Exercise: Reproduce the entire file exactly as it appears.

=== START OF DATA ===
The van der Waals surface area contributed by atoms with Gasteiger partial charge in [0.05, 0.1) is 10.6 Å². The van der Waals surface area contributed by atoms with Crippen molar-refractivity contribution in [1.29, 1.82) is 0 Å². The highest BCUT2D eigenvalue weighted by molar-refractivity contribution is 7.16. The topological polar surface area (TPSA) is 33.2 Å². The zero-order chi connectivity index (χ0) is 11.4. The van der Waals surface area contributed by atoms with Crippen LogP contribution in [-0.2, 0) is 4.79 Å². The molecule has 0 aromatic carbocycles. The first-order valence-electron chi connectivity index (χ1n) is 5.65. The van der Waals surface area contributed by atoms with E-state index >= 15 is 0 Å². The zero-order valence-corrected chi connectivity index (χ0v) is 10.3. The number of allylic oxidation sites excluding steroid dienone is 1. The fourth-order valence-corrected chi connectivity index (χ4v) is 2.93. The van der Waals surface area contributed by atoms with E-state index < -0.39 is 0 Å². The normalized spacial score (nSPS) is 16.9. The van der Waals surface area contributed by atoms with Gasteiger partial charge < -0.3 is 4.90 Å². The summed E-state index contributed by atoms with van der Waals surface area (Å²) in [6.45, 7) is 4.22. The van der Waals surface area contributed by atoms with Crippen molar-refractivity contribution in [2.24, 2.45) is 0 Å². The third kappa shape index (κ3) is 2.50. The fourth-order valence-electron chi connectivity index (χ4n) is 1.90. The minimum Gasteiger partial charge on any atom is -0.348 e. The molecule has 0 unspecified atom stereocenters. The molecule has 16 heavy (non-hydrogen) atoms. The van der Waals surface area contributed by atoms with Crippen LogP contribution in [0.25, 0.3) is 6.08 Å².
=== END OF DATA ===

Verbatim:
The van der Waals surface area contributed by atoms with Gasteiger partial charge in [0.05, 0.1) is 10.6 Å². The van der Waals surface area contributed by atoms with Crippen molar-refractivity contribution in [1.29, 1.82) is 0 Å². The highest BCUT2D eigenvalue weighted by molar-refractivity contribution is 7.16. The topological polar surface area (TPSA) is 33.2 Å². The zero-order chi connectivity index (χ0) is 11.4. The van der Waals surface area contributed by atoms with Crippen LogP contribution in [-0.2, 0) is 4.79 Å². The molecule has 0 aromatic carbocycles. The first-order valence-electron chi connectivity index (χ1n) is 5.65. The van der Waals surface area contributed by atoms with E-state index >= 15 is 0 Å². The zero-order valence-corrected chi connectivity index (χ0v) is 10.3. The number of allylic oxidation sites excluding steroid dienone is 1. The fourth-order valence-corrected chi connectivity index (χ4v) is 2.93. The van der Waals surface area contributed by atoms with E-state index < -0.39 is 0 Å². The normalized spacial score (nSPS) is 16.9. The van der Waals surface area contributed by atoms with Gasteiger partial charge < -0.3 is 4.90 Å². The summed E-state index contributed by atoms with van der Waals surface area (Å²) in [6.45, 7) is 4.22. The van der Waals surface area contributed by atoms with Crippen molar-refractivity contribution in [2.24, 2.45) is 0 Å². The third kappa shape index (κ3) is 2.50. The fourth-order valence-electron chi connectivity index (χ4n) is 1.90. The minimum Gasteiger partial charge on any atom is -0.348 e. The molecule has 0 unspecified atom stereocenters. The molecule has 16 heavy (non-hydrogen) atoms. The van der Waals surface area contributed by atoms with Crippen LogP contribution in [0.25, 0.3) is 6.08 Å².